Give it Up or Suck It Up

Jordan Dane
@JordanDane




This anonymous question was submitted to our blog. I thought I would attempt an answer and would love it if everyone could share their own answer.
“When you were at your lowest point and about to give up writing fiction, what pulled you through?”

I distinctly remember this low point. Ironically it came after a huge high. Go figure. I’d been working full time in the energy industry, doing a demanding job with travel, and had been writing for 3-4 hours every night (much longer on weekends). I did this grueling schedule for 3 years and it felt as if I worked two full time jobs at the same time.

I had joined a writer’s group, attended conferences & craft workshops, entered national writing contests, and submitted proposals to agents and editors with countless rejections. Mind you, I’d been named winner or finalist in half the contests I entered and I’d been receiving “good” rejections. The ones with handwritten notes or encouragement to resubmit from editors and agents, and I had 7 full requests out at the time. This kind of feedback requires risk. A writer has to dare to put their work out there for public scrutiny and rejection in order to learn and open your mind. Here’s an excellent post from TKZ’s James Scott Bell on the importance of Rhino Skin.

With every one of these aspiring author stories, there often comes tantalizing peaks along with devastating emotional valleys. I had entered (for the first time) the Romance Writers of America’s (RWA) Golden Heart contest for aspiring authors and had been named a finalist. This is like the Oscars for RWA. This was the Mt Everest high I’d talked about.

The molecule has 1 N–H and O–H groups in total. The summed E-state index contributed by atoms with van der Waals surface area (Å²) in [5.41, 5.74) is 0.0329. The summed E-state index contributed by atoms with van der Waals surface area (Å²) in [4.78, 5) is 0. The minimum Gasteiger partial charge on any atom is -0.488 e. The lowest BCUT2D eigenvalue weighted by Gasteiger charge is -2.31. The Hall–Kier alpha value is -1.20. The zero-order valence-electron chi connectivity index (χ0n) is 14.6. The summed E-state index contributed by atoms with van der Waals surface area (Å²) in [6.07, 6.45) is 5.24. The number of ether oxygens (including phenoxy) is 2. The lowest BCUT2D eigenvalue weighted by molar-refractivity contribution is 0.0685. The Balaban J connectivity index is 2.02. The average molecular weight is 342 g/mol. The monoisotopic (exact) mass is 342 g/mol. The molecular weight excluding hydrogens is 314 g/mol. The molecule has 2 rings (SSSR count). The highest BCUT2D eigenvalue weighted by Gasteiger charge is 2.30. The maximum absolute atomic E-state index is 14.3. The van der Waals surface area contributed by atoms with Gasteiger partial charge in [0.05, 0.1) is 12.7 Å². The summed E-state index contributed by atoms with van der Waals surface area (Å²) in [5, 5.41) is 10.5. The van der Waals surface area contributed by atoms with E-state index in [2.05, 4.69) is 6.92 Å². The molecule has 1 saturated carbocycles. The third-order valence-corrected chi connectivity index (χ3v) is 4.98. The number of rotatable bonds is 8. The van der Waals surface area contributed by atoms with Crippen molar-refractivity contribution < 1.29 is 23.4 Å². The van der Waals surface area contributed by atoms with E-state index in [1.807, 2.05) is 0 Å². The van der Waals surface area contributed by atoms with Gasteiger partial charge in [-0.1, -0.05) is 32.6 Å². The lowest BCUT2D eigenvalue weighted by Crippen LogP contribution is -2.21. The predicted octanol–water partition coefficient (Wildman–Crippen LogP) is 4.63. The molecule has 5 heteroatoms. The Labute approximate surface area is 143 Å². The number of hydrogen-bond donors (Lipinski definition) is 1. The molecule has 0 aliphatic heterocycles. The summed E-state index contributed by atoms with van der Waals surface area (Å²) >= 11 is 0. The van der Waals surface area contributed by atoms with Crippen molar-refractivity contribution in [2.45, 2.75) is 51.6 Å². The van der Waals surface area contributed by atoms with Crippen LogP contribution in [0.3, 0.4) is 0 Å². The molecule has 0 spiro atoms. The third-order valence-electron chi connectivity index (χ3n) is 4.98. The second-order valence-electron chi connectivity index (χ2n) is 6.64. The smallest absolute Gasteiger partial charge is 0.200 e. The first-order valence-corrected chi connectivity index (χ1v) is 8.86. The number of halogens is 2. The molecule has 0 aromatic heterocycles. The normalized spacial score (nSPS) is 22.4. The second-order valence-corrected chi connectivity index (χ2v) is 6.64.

A good friend of mine, who had also been a finalist that year, gave me good advice. She told me to simply focus on my writing (a new project) and not get caught up in all the hoopla of the event, like what formal dress I would wear, or my shoes, or hair. From her experience, she knew it was too easy to get distracted and that if I didn’t sell from this, I would have to find a way to carry on and keep going. As high as I’d been from the contest, I felt my hopes dashed when I didn’t sell by the time the event came around. (Often, expectations are the proverbial albatross.) My friend had been right. I had to focus on what was important.

What got me through the crashing low after such a Rocky Mountain High was one question. I asked something that would change how I looked at my writing from there forward. “Would I still write if I never sold?” When I answered with an enthusiastic “YES,” I knew why I wrote. I wrote for the passion of the process and the love of storytelling, my way. I had tapped into a form of self-expression, creating something from nothing, that I hadn’t experienced any other way. The love of writing and reading had been with me since I was a child. It would always be a part of me.

Writing has elevated my quality of life. It’s changed me forever and in that moment, the burden of expectation (something I had no control over) was lifted. After I’d let go of the Must Sell mentality, it wasn’t long after that I sold big. My first sale story is here at this LINK. Yes, I sacrificed a body part to sell. But after I finished “No One Heard Her Scream,” I knew it would sell. Don’t ask me how I knew. I just did. Who needed pain killers when the euphoria of writing had me walking on clouds?